The art world may have found box-office appeal for the first time since the days of Lust for Life, a 1956 melodrama based on the life of Vincent van Gogh. Not only are an unprecedented number of films about artists being made, but artists themselves are getting behind the camera to make some of these movies. And these films are not simply art movies, but commercial endeavours designed to make money. That may explain why they have involved such debut directors as Julian Schnabel and David Salle, two of the best-rewarded artists of the 1980s. Stories that have either already been completed for the screen or are in the process of being filmed treat such subjects as Andy Warhol, Jean Michel Basquiat, Jackson Pollock, Picasso and Robert Mapplethorpe.

Why are so many of these films appearing now? As producers and directors scramble for new scripts, the last forty years of drama in the lives of artists have been largely untouched. “The business is so bankrupt in terms of ideas that they look at artists’ lives and say, ‘I can make a movie out of this’”, said one producer. During the Eighties, as the price of paintings rose, some of the artists who made them became celebrities in the broader public with genuine star appeal. Artists were wealthy, their lives often ended early and violently (Basquiat, Pollock, Mapplethorpe), and their careers intersected with dramatic moments in politics and fashion. The recent films have little to do with the creation of works of art and more with personalities and the intrigues of art and money.

“You can’t film the creative process, it’s entirely internal”, says Mary Harron, director of the forthcoming I Shot Andy Warhol, “and it always comes off as Lust for Life, overwrought and pretentious”.

This trend does have a precedent, in the very movies Harron dismisses. Already in the 1930s and with greater frequency after World War II, artists’ lives were the raw mulch from which psychological drama came forth. The Agony and the Ecstasy, the 1965 Michelangelo story directed by Carol Reed and starring Charlton Heston, remains the prototype for the tale of the headstrong, troubled genius who defies all odds to realise his vision. (The film was also hugely profitable.)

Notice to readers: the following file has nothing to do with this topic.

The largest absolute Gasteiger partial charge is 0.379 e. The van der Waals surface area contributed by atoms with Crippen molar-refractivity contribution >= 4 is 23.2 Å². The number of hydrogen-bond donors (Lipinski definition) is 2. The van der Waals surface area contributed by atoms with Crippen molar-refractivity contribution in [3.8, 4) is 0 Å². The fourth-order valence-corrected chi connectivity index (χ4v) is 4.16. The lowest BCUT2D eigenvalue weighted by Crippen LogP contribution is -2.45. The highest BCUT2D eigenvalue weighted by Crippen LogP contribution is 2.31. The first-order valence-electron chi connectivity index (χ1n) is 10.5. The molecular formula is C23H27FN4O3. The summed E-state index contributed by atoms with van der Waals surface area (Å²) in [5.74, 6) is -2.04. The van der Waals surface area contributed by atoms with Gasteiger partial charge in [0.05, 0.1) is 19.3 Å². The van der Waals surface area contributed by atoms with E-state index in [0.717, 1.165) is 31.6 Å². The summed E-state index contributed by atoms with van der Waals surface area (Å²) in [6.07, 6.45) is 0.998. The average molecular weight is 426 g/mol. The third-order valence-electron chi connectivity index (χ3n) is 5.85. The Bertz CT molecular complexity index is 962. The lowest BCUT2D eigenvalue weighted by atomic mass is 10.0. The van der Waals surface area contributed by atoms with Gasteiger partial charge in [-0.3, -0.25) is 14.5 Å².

The new films about artists are much smaller efforts, most costing just a few million dollars to make, if not less. The exception to this rule is Surviving Picasso, the most recent project of Ismail Merchant and James Ivory about Picasso during the war years.

Low budgets mean that these films stand a better chance of making money if they find an audience. Some of them have already begun to turn a profit. One is Crumb, a documentary about Robert Crumb, the satirical comic-book artist, which was released in 1995 to critical acclaim. But these projects also face obstacles. In the case of Surviving Picasso and Julian Schnabel’s Basquiat, the estates of the artists in question have denied the filmmakers the rights to show actual works of art or even reproductions in their films. For other projects, investors have simply been wary of committing the funds necessary to what may be too much of an art-world inside story.

Such is the case so far with Naked by the Window, a book by Robert Katz about the alleged killing of the painter Ana Mendieta by her lover, the minimalist sculptor Carl Andre, who was accused of hurling Mendieta off the terrace of a New York high-rise. The trial, which acquitted Andre, was an O.J. Simpson saga ten years before that courtroom drama. Yet, despite interest among directors and some producers (and the prospect at one time that Madonna sought the role of Mendieta), Katz’s project still lacks financing.

Another project which may never see the light of day is a biographical drama about Jackson Pollock, which was to have starred Robert de Niro under the direction of Barbra Streisand, who would have also played the role of Pollock’s wife, Lee Krasner. Delays in advancing that project have not kept other Pollock scripts out of the marketplace, however.

Some film producers are already sceptical about the trend. “It’s just the flavour of the month”, according to Bingham Ray of October Films, a New York distributor known for releasing innovative films in the American market, and who distributed Search and Destroy. The market remains a small one, says Ray: “Most of the world out there doesn’t know who David Salle is and doesn’t care”.

Yet one fertile area in the art world for filmmakers to exploit these days is the intersection—beginning with Warhol—of the visual arts with pop music and fashion. Here visual possibilities offer more to the filmmaker and film-goer than the complex inner life of an abstract painter. Gender ambiguities (transvestism, homosexuality, bisexuality) that were central to Warhol’s Bohemia and to Robert Mapplethorpe’s career are now also matters of popular taste, especially for young film-goers who may know nothing about those artists’ works but nonetheless form a huge chunk of the audience.

No one is more surprised at the success of these new movies and of such revived Warhol films as The Velvet Underground than veterans of the Warhol Factory. “This movie was just made to be wallpaper for the band”, one of them recalled with amusement.